OMJ said that parking of cars will have to be severely restricted along the closed length of road, which is from the High Street to the nearer of the two Swanston Field junctions.  Access for cars to some of the individual properties within the closed length will be possible at times depending on the progress of the works. There are parking opportunities in Swanston Field for residents of the narrows. 

Swanston Field will always have free access to Hardwick Road at both its junctions.  During the road closure the diversion route will be via Path Hill, Goring Heath and Whitchurch Hill.  Road signs will be erected on 17th June to advise about the closure.  OMJ said that the only warning letter to residents is the one already sent by SGN on 24th May to householders whose gas connections are to be renewed.

Parish Clerk Ina Chantry has asked OMJ for a weekly report on progress.  She will also check that OCC has advised Biffa that they should deploy their smallest rubbish collection trucks in order to negotiate Path Hill.  OMJ had already said they were unable to postpone the work until the end of the school term on 22nd July. 

OMJ site foreman Richard Dominy said that concerned residents would be able to speak to him on 07805 409194.

Date/Time : Thursday, 06th June 2019 16:52

Totem poles embellish primary school

Last Friday saw the installation of a dozen ceramic totem poles at Whitchurch Primary School.  The poles are made of the pots created by school pupils for Equinox Together, the community art project displayed on the Pangbourne meadow last September.  The heights of the poles represent the changing seasons of the year, varying according to daylight hours in each month.  Headteacher Dawn Chesters suggested they even had potential for illustrating maths. 

Gill Williamson, the local artist behind Equinox Together, says: “I’m thrilled with the support Mrs Chesters and the School give to our community art projects; I’m delighted with the display and hope the school children will enjoy seeing their works of art on show in the years to come.  I would like to thank the school staff and parents who helped out, especially teacher Beth Higgs who organised the drawings beforehand and the Art Week when the pots were made.  Also thanks to the Arts Society Goring who sponsored the school's participation.  And thanks to Damian Per who, once again, volunteered to carry out the installation.”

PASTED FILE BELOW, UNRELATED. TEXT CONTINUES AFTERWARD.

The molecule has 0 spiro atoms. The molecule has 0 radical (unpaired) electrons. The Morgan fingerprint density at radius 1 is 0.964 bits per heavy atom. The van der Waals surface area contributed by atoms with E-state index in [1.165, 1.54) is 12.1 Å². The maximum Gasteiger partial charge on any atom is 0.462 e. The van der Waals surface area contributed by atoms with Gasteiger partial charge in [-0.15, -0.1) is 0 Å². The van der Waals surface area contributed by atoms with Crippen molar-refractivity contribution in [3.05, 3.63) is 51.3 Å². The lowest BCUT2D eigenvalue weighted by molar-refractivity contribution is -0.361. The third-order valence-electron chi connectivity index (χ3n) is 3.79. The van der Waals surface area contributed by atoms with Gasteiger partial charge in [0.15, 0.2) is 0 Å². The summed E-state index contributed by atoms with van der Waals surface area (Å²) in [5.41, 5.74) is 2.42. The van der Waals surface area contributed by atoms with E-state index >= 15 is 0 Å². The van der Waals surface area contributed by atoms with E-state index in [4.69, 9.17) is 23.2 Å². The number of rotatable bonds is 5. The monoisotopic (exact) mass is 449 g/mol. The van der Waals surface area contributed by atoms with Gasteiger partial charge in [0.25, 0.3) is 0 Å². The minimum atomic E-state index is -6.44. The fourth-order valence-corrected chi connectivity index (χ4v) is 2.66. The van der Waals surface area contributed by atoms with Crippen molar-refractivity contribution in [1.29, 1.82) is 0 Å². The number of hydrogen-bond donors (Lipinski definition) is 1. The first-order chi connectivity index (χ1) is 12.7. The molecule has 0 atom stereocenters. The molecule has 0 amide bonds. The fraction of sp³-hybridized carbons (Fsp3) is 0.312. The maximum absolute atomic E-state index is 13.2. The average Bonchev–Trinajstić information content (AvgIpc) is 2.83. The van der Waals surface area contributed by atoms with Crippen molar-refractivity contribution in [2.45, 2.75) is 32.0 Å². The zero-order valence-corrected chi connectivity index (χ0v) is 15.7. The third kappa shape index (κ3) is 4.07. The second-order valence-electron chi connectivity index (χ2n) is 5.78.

The photo shows Damian nearing the end of his installation work.

Date/Time : Monday, 03rd June 2019 14:10

Join the BioBlitz next Sunday

WoTHabs is running the first ever BioBlitz at the Whitchurch Maze on Sunday 26th May from 2 pm. The aim is to identify as many plants, trees, insects, birds, animal signs, etc. as possible during the afternoon. 

Here is the flyer.  Everyone is welcome to join in, especially children. Refreshments will be available. The picture here shows a Comma butterfly.

Sandra Parkinson says: “The target is to find 250 species. We will do our best to identify plants, plant galls, fungi, butterflies and moths, as well as locally common birds and mammal signs, on the day. There will be other creatures such as beetles, bugs, snails, spiders, which will be collected (temporarily) so that they can be counted and photographed, for later identification.  Do join us and be part of some Whitchurch (natural) history!” 

More information from Sandra.

Date/Time : Tuesday, 21st May 2019 13:44

History of Whitchurch published in draft form

After many months of study Dr Simon Draper has completed writing the Whitchurch on Thames element of Oxfordshire’s history, which forms part of the long-established Victoria County History project.  His draft text, with many fascinating illustrations, has now been released to the public. 

Members of the Whitchurch & Goring Heath History Society have already contributed to the project.  The author says he would welcome any further comments or corrections before final publication in a year or two.  

This is detailed history with many footnotes and references.  Here are the six draft chapters: 

Landscape, Settlement, and Buildings (including boundaries and population)

Landownership (including manor houses)

Economic History: farming; trades, crafts and industry

Social History: social character and communal life; education; welfare

Religious History (including church architecture)

Local government: manor courts and parish government 

The picture shows The Greyhound in 1909, at which time Blatch’s Fine Ales and Stout were offered.

More information about the project and contact details here.

Date/Time : Monday, 20th May 2019 20:53